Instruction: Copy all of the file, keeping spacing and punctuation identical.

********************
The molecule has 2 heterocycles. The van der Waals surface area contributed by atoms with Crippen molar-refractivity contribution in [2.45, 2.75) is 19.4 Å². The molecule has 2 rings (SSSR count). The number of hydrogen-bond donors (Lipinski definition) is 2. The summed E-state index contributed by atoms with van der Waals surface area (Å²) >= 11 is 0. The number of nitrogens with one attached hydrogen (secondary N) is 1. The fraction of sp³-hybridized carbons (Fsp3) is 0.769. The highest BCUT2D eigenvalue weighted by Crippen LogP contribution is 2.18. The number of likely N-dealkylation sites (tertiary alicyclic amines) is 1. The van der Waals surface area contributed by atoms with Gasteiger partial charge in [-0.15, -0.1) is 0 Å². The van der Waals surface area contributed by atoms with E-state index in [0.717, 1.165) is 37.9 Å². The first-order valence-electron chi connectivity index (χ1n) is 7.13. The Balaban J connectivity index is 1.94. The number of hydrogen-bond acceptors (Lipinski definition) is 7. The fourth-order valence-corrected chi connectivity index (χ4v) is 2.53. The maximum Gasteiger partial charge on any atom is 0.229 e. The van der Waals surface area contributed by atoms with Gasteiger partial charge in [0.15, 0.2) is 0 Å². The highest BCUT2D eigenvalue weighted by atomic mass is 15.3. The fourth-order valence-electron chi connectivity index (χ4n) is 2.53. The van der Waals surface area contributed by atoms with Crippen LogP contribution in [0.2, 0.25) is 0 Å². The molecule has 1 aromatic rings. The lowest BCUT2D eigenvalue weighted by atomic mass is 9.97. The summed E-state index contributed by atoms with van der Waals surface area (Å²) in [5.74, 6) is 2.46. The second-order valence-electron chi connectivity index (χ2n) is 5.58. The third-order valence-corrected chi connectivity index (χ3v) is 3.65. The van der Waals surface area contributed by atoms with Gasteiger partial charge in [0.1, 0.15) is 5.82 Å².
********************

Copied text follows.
The molecule has 2 heterocycles. The van der Waals surface area contributed by atoms with Crippen molar-refractivity contribution in [2.45, 2.75) is 19.4 Å². The molecule has 2 rings (SSSR count). The number of hydrogen-bond donors (Lipinski definition) is 2. The summed E-state index contributed by atoms with van der Waals surface area (Å²) >= 11 is 0. The number of nitrogens with one attached hydrogen (secondary N) is 1. The fraction of sp³-hybridized carbons (Fsp3) is 0.769. The highest BCUT2D eigenvalue weighted by Crippen LogP contribution is 2.18. The number of likely N-dealkylation sites (tertiary alicyclic amines) is 1. The van der Waals surface area contributed by atoms with Gasteiger partial charge in [-0.15, -0.1) is 0 Å². The van der Waals surface area contributed by atoms with E-state index in [0.717, 1.165) is 37.9 Å². The first-order valence-electron chi connectivity index (χ1n) is 7.13. The Balaban J connectivity index is 1.94. The number of hydrogen-bond acceptors (Lipinski definition) is 7. The fourth-order valence-corrected chi connectivity index (χ4v) is 2.53. The maximum Gasteiger partial charge on any atom is 0.229 e. The van der Waals surface area contributed by atoms with Gasteiger partial charge in [0.15, 0.2) is 0 Å². The highest BCUT2D eigenvalue weighted by atomic mass is 15.3. The fourth-order valence-electron chi connectivity index (χ4n) is 2.53. The van der Waals surface area contributed by atoms with Crippen LogP contribution in [0.2, 0.25) is 0 Å². The molecule has 1 aromatic rings. The lowest BCUT2D eigenvalue weighted by atomic mass is 9.97. The summed E-state index contributed by atoms with van der Waals surface area (Å²) in [5.74, 6) is 2.46. The second-order valence-electron chi connectivity index (χ2n) is 5.58. The third-order valence-corrected chi connectivity index (χ3v) is 3.65. The van der Waals surface area contributed by atoms with Gasteiger partial charge in [0.1, 0.15) is 5.82 Å².